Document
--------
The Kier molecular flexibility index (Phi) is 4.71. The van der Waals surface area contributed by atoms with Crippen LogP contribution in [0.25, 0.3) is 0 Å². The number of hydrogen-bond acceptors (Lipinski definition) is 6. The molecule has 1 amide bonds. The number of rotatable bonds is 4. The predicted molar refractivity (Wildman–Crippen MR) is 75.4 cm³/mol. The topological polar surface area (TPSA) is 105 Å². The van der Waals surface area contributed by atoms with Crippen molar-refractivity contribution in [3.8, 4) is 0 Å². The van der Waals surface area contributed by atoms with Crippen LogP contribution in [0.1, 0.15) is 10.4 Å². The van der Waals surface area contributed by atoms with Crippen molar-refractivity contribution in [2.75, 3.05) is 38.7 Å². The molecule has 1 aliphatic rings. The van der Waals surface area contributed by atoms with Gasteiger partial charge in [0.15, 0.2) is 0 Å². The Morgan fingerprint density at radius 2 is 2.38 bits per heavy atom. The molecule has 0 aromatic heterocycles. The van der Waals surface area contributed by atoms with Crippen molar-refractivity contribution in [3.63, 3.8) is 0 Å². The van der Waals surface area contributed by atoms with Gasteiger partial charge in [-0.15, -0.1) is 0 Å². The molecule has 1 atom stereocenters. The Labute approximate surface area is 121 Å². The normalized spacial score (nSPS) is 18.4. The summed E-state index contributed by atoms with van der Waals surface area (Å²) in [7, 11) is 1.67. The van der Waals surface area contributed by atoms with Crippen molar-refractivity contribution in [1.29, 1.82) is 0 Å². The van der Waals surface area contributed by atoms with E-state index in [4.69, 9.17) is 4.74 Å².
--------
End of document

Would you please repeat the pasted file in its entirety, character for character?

The Kier molecular flexibility index (Phi) is 4.71. The van der Waals surface area contributed by atoms with Crippen LogP contribution in [0.25, 0.3) is 0 Å². The number of hydrogen-bond acceptors (Lipinski definition) is 6. The molecule has 1 amide bonds. The number of rotatable bonds is 4. The predicted molar refractivity (Wildman–Crippen MR) is 75.4 cm³/mol. The topological polar surface area (TPSA) is 105 Å². The van der Waals surface area contributed by atoms with Crippen molar-refractivity contribution in [3.8, 4) is 0 Å². The van der Waals surface area contributed by atoms with Crippen LogP contribution in [0.1, 0.15) is 10.4 Å². The van der Waals surface area contributed by atoms with Crippen molar-refractivity contribution in [2.75, 3.05) is 38.7 Å². The molecule has 1 aliphatic rings. The van der Waals surface area contributed by atoms with Gasteiger partial charge in [0.15, 0.2) is 0 Å². The Morgan fingerprint density at radius 2 is 2.38 bits per heavy atom. The molecule has 0 aromatic heterocycles. The van der Waals surface area contributed by atoms with Crippen molar-refractivity contribution in [3.63, 3.8) is 0 Å². The van der Waals surface area contributed by atoms with Gasteiger partial charge in [-0.15, -0.1) is 0 Å². The molecule has 1 atom stereocenters. The Labute approximate surface area is 121 Å². The normalized spacial score (nSPS) is 18.4. The summed E-state index contributed by atoms with van der Waals surface area (Å²) in [7, 11) is 1.67. The van der Waals surface area contributed by atoms with Crippen molar-refractivity contribution in [1.29, 1.82) is 0 Å². The van der Waals surface area contributed by atoms with E-state index in [4.69, 9.17) is 4.74 Å².